PM’s brother triggers legal aid row as fraud trial thrown out

David Cameron
David Cameron
Have your say

THe collapse of a multi-million pound fraud trial after an intervention from the Prime Minister’s brother has been described as the “canary in the mineshaft” by lawyers campaigning against cuts to legal aid.

Alexander Cameron, a respected barrister, successfully argued that the trial should not go ahead because the five defendants could not get access to barristers suitable for the case.

The Ministry of Justice insisted the problems are only arising because barristers are refusing to take cases for lower fees.

Bill Waddington, from Williamsons Solicitors, in Hull, and chairman of the Criminal Law Solicitors Association, said: “This is a bit like the canary in the mineshaft, or the first to keel over.

“It is symptomatic of the overall collapse of access to justice and of a system close to meltdown.”

Mr Waddington said lawyers had been warning since the beginning of last year that funding cuts to legal aid would lead to problems in the court room.

The trial which collapsed yesterday at Southwark Crown Court was a so-called Very High Cost Case (VHCC).

The Government has cut fees for such long and complex cases by 30 per cent for barristers and solicitors.

Judge Anthony Leonard QC said adjourning the case to next January, as requested by the prosecution, would clog up the courts.

And he said he had no reason to think the defendants would be able to find suitably qualified barristers to represent them if the case was adjourned given the long-running dispute over legal aid cuts.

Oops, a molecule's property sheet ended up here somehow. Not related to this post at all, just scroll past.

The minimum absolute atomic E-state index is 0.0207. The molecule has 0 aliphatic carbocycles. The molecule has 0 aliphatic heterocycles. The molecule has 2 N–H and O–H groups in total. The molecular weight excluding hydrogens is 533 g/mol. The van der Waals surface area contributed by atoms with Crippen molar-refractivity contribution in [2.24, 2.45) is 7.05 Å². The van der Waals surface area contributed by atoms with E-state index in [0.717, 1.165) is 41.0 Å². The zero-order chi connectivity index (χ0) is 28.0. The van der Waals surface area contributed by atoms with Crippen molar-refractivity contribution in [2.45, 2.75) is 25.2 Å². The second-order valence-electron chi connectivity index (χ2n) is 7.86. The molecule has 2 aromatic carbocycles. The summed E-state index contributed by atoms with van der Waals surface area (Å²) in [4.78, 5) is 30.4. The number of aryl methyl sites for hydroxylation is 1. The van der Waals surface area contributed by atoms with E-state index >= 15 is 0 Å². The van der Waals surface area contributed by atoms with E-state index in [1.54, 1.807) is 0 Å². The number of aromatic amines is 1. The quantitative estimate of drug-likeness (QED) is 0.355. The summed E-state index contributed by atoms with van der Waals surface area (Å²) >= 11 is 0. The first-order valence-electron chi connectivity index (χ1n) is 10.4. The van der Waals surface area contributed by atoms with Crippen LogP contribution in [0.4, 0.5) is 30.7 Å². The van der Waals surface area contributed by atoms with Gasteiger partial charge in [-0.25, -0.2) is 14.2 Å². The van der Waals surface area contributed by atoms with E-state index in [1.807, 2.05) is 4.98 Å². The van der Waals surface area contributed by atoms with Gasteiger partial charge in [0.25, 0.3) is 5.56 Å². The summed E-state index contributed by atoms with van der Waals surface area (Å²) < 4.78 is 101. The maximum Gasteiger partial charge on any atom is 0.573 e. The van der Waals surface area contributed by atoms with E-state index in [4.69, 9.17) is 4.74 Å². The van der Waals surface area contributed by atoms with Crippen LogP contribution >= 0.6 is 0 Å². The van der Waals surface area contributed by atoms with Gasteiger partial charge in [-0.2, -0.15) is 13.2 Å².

At an earlier hearing, Mr Cameron, who had agreed to represent the five defendants free of charge in the application to stop the case, had argued that the controversial Ministry of Justice reforms meant his legally-aided clients could not find barristers of “sufficient competence”.

According to the Criminal Bar Association (CBA), each lawyer who has signed a contract to undertake a VHCC case has been presented by the Government with a choice either to accept a 30 per cent cut in their fees or to terminate their contract.

They chose to terminate their contracts.

Since then, the CBA understands that no barrister has signed a new contract to undertake a VHCC at the reduced fee rates.

An MoJ spokeswoman said: “Barristers have refused to work on this case - and a number of other Very High Cost Court Cases - because they do not agree with savings the Government is making to legal aid.

“Even after the savings, if a QC picked up a case like this one, they could expect to receive around £100,000 for working on it, with a junior barrister receiving around £60,000.

“The Government has made sure that the Public Defender Service has a number of suitably qualified advocates who could act in this case.”

Asked if he was embarrassed about the case, the Prime Minister said: “We have an independent judicial system in this country and that’s an important part of having a free country.

“My brother has made arguments on behalf of his clients in court and the judge has made a decision.

“That’s the process, that’s the way it should be.”